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Published dissertations should be restricted – Open letter to UT Austin

November 4, 2017

For many years now, libraries and the public alike have been buying fewer books, but major universities continue to insist that their graduates’ dissertations be made readily available online. While the policy makes sense in the short term, once a dissertation becomes a book, continued open access damages the interests of its author. 

On 5 Oct. 2017 I wrote to UT Austin’s Assistant Dean of Graduate Studies, requesting that UT reconsider its policy. Since a month has gone by without a reply, I am publishing a simplified version of the letter in the hope of starting a conversation that extends beyond UT to all doctoral graduates affected by this short-sighted kind of regulation.

If you agree, please share this post and write to your relevant graduate dean, mentioning this link. For UT Austin graduates, Assistant Dean Dalton is at jdalton@austin.utexas.edu.

 

Dear John D. Dalton,

I am writing to you as a UT Austin PhD (history, 2008), and as the author of a recently published book with Oxford University Press, to request a reconsideration of UT’s policy regarding the public availability of its doctoral dissertations.

I understand that there is a public-service element to the policy of UT, as a public university, to make its research as widely available as possible. For that reason, dissertations are filed with ProQuest and made downloadable online for no fee through the URL https://repositories.lib.utexas.edu.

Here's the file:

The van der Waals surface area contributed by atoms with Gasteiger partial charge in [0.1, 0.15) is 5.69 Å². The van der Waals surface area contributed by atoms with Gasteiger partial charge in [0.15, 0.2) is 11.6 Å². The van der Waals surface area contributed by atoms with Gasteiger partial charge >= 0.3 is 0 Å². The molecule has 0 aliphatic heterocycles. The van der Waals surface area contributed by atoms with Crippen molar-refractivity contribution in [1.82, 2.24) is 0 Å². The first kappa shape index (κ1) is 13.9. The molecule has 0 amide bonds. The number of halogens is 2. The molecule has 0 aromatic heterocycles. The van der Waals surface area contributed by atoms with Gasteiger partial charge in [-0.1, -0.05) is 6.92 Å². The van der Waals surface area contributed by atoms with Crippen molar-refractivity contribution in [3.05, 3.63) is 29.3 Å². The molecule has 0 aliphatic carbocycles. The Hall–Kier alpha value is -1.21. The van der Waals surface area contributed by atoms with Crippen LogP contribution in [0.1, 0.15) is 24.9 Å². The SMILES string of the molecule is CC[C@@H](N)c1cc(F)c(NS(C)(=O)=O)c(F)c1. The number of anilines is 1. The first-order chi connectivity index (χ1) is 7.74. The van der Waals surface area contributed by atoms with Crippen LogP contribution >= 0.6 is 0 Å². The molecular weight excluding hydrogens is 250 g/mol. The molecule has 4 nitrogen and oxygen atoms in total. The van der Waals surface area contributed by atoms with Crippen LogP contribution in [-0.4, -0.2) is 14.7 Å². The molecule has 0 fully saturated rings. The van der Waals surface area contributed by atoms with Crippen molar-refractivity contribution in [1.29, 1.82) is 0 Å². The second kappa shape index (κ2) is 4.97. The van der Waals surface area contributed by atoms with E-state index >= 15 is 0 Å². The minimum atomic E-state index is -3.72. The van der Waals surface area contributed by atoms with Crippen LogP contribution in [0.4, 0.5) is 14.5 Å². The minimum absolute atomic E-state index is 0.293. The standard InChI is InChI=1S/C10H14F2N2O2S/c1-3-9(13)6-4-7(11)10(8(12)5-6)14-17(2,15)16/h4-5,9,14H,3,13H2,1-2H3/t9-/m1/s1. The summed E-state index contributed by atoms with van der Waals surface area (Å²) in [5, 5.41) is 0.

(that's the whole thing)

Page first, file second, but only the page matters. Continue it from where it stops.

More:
However, since this policy was enacted, the publishing world has seen a substantial contraction in library orders for academics’ first books, motivated in part by the belief that there is little need to buy a book upon which a freely-downloadable dissertation is based.

There are two problems here. First, the policy undermines the efforts of university presses to make scholarship available in book form, a format that serves UT’s own graduates as they come up for tenure.

Second, book buyers, including students, often ignore the substantial extra research and rewriting that often goes into turning a dissertation into a book. In my own case, my dissertation “William Jenkins, Business Elites, and the Evolution of the Mexican State: 1910-1960” provided only two-thirds of the content of my book, Jenkins of Mexico, and that two-thirds was substantially revised. All this took years of work.

It is simply too easy to click on a Google link to a UT repositories PDF, rather than consulting (let alone buying) the book. As a result, many will quote or cite work that has been superseded by the author, to the potential detriment of the academic interests and reputation of both.

I am not opposed to the open-access policy per se. Prior to the publication of a book based on a dissertation, it serves both the university’s public duty and the academic community that the research be made readily available.

But it would serve a greater interest if UT were to enact a policy whereby published authors may petition to have their dissertations restricted to on-campus access and paid databases. Thus, I would like to request the restricting of my own dissertation.

With thanks in advance for your attention,

Sincerely,

Andrew

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